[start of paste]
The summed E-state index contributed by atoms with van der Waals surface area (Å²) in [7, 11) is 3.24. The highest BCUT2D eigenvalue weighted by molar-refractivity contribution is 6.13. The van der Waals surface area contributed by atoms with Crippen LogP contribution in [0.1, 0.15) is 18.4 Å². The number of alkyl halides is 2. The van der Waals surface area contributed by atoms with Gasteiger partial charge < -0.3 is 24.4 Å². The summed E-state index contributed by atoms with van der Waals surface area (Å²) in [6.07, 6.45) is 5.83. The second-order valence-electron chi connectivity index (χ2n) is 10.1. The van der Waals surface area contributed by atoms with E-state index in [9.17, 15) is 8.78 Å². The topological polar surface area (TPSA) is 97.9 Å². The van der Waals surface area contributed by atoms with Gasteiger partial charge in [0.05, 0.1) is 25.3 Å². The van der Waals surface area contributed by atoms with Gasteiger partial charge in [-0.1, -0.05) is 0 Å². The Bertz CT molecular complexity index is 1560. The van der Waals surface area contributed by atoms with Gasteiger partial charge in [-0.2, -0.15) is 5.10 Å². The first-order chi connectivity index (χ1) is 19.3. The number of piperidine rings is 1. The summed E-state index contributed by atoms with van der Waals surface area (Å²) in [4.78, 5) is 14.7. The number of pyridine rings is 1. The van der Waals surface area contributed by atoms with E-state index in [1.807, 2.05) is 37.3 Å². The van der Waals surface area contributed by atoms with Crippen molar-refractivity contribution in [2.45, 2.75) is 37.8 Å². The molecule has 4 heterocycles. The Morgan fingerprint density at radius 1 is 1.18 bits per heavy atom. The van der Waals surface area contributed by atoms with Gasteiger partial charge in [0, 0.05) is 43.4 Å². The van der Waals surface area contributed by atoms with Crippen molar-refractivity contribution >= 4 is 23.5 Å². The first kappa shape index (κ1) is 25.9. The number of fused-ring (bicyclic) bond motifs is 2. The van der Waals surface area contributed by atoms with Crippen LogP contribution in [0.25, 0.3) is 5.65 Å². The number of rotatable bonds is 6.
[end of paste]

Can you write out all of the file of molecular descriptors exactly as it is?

The summed E-state index contributed by atoms with van der Waals surface area (Å²) in [7, 11) is 3.24. The highest BCUT2D eigenvalue weighted by molar-refractivity contribution is 6.13. The van der Waals surface area contributed by atoms with Crippen LogP contribution in [0.1, 0.15) is 18.4 Å². The number of alkyl halides is 2. The van der Waals surface area contributed by atoms with Gasteiger partial charge < -0.3 is 24.4 Å². The summed E-state index contributed by atoms with van der Waals surface area (Å²) in [6.07, 6.45) is 5.83. The second-order valence-electron chi connectivity index (χ2n) is 10.1. The van der Waals surface area contributed by atoms with E-state index in [9.17, 15) is 8.78 Å². The topological polar surface area (TPSA) is 97.9 Å². The van der Waals surface area contributed by atoms with Gasteiger partial charge in [0.05, 0.1) is 25.3 Å². The van der Waals surface area contributed by atoms with Gasteiger partial charge in [-0.1, -0.05) is 0 Å². The Bertz CT molecular complexity index is 1560. The van der Waals surface area contributed by atoms with Gasteiger partial charge in [-0.2, -0.15) is 5.10 Å². The first-order chi connectivity index (χ1) is 19.3. The number of piperidine rings is 1. The summed E-state index contributed by atoms with van der Waals surface area (Å²) in [4.78, 5) is 14.7. The number of pyridine rings is 1. The van der Waals surface area contributed by atoms with E-state index in [1.807, 2.05) is 37.3 Å². The van der Waals surface area contributed by atoms with Crippen molar-refractivity contribution in [2.45, 2.75) is 37.8 Å². The molecule has 4 heterocycles. The Morgan fingerprint density at radius 1 is 1.18 bits per heavy atom. The van der Waals surface area contributed by atoms with Gasteiger partial charge in [0, 0.05) is 43.4 Å². The van der Waals surface area contributed by atoms with Crippen molar-refractivity contribution >= 4 is 23.5 Å². The first kappa shape index (κ1) is 25.9. The number of fused-ring (bicyclic) bond motifs is 2. The van der Waals surface area contributed by atoms with Crippen LogP contribution in [0.25, 0.3) is 5.65 Å². The number of rotatable bonds is 6.